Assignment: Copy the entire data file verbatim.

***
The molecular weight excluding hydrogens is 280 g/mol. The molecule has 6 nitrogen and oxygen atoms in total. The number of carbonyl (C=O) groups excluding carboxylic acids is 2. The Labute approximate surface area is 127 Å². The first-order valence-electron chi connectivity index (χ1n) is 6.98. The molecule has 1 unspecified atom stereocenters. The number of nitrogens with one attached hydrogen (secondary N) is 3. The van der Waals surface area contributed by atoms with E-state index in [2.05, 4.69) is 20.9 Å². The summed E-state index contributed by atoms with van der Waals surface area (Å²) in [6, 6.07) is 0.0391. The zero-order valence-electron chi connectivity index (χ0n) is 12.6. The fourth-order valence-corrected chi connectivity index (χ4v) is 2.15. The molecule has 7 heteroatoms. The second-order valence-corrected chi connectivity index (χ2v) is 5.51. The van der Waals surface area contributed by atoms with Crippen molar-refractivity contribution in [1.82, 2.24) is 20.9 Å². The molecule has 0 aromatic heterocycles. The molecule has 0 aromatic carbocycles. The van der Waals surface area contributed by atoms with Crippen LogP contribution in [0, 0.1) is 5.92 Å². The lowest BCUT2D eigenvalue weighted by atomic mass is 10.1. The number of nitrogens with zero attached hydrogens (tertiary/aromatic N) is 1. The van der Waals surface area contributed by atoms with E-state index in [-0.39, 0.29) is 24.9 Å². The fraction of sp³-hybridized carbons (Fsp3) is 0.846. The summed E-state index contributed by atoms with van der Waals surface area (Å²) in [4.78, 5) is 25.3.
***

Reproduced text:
The molecular weight excluding hydrogens is 280 g/mol. The molecule has 6 nitrogen and oxygen atoms in total. The number of carbonyl (C=O) groups excluding carboxylic acids is 2. The Labute approximate surface area is 127 Å². The first-order valence-electron chi connectivity index (χ1n) is 6.98. The molecule has 1 unspecified atom stereocenters. The number of nitrogens with one attached hydrogen (secondary N) is 3. The van der Waals surface area contributed by atoms with E-state index in [2.05, 4.69) is 20.9 Å². The summed E-state index contributed by atoms with van der Waals surface area (Å²) in [6, 6.07) is 0.0391. The zero-order valence-electron chi connectivity index (χ0n) is 12.6. The fourth-order valence-corrected chi connectivity index (χ4v) is 2.15. The molecule has 7 heteroatoms. The second-order valence-corrected chi connectivity index (χ2v) is 5.51. The van der Waals surface area contributed by atoms with Crippen molar-refractivity contribution in [1.82, 2.24) is 20.9 Å². The molecule has 0 aromatic heterocycles. The molecule has 0 aromatic carbocycles. The van der Waals surface area contributed by atoms with Crippen LogP contribution in [0, 0.1) is 5.92 Å². The lowest BCUT2D eigenvalue weighted by atomic mass is 10.1. The number of nitrogens with zero attached hydrogens (tertiary/aromatic N) is 1. The van der Waals surface area contributed by atoms with E-state index in [-0.39, 0.29) is 24.9 Å². The fraction of sp³-hybridized carbons (Fsp3) is 0.846. The summed E-state index contributed by atoms with van der Waals surface area (Å²) in [4.78, 5) is 25.3.